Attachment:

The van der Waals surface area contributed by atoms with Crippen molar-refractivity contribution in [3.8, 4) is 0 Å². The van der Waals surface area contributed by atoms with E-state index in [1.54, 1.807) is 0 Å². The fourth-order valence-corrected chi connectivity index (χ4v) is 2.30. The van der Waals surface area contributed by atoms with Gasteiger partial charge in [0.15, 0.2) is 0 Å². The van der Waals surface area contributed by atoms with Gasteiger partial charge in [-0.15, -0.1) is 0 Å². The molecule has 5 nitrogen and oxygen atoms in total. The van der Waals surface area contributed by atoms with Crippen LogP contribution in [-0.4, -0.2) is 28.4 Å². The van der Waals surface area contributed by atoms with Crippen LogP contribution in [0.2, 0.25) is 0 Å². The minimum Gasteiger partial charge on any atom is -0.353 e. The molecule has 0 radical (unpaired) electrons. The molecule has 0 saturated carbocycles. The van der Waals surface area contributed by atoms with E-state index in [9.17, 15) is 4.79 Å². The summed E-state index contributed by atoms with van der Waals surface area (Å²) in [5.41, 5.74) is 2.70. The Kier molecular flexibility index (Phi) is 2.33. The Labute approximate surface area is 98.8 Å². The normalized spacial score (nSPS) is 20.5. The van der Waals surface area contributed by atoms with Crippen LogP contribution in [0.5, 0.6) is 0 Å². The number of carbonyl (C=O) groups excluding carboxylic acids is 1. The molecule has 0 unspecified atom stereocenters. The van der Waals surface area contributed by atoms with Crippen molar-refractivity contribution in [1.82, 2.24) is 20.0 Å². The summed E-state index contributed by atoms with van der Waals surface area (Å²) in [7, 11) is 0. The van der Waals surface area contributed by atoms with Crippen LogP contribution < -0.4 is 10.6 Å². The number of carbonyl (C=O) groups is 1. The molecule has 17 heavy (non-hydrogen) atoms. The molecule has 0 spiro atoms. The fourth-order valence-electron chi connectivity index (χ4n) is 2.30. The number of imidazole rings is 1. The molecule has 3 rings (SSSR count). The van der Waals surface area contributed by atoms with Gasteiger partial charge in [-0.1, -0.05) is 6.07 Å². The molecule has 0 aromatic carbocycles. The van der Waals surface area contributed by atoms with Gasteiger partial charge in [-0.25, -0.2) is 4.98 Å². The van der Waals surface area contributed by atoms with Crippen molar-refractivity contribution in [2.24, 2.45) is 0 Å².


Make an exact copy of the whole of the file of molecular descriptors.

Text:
The van der Waals surface area contributed by atoms with Crippen molar-refractivity contribution in [3.8, 4) is 0 Å². The van der Waals surface area contributed by atoms with E-state index in [1.54, 1.807) is 0 Å². The fourth-order valence-corrected chi connectivity index (χ4v) is 2.30. The van der Waals surface area contributed by atoms with Gasteiger partial charge in [0.15, 0.2) is 0 Å². The van der Waals surface area contributed by atoms with Gasteiger partial charge in [-0.15, -0.1) is 0 Å². The molecule has 5 nitrogen and oxygen atoms in total. The van der Waals surface area contributed by atoms with Crippen LogP contribution in [-0.4, -0.2) is 28.4 Å². The van der Waals surface area contributed by atoms with Crippen LogP contribution in [0.2, 0.25) is 0 Å². The minimum Gasteiger partial charge on any atom is -0.353 e. The molecule has 0 radical (unpaired) electrons. The molecule has 0 saturated carbocycles. The van der Waals surface area contributed by atoms with E-state index in [9.17, 15) is 4.79 Å². The summed E-state index contributed by atoms with van der Waals surface area (Å²) in [5.41, 5.74) is 2.70. The Kier molecular flexibility index (Phi) is 2.33. The Labute approximate surface area is 98.8 Å². The normalized spacial score (nSPS) is 20.5. The van der Waals surface area contributed by atoms with Crippen LogP contribution in [0.5, 0.6) is 0 Å². The number of carbonyl (C=O) groups excluding carboxylic acids is 1. The molecule has 0 unspecified atom stereocenters. The van der Waals surface area contributed by atoms with Crippen molar-refractivity contribution in [1.82, 2.24) is 20.0 Å². The summed E-state index contributed by atoms with van der Waals surface area (Å²) in [7, 11) is 0. The van der Waals surface area contributed by atoms with Crippen LogP contribution < -0.4 is 10.6 Å². The number of carbonyl (C=O) groups is 1. The molecule has 17 heavy (non-hydrogen) atoms. The molecule has 0 spiro atoms. The fourth-order valence-electron chi connectivity index (χ4n) is 2.30. The number of imidazole rings is 1. The molecule has 3 rings (SSSR count). The van der Waals surface area contributed by atoms with Gasteiger partial charge in [-0.1, -0.05) is 6.07 Å². The molecule has 0 aromatic carbocycles. The van der Waals surface area contributed by atoms with Gasteiger partial charge in [-0.25, -0.2) is 4.98 Å². The van der Waals surface area contributed by atoms with Crippen molar-refractivity contribution in [2.24, 2.45) is 0 Å².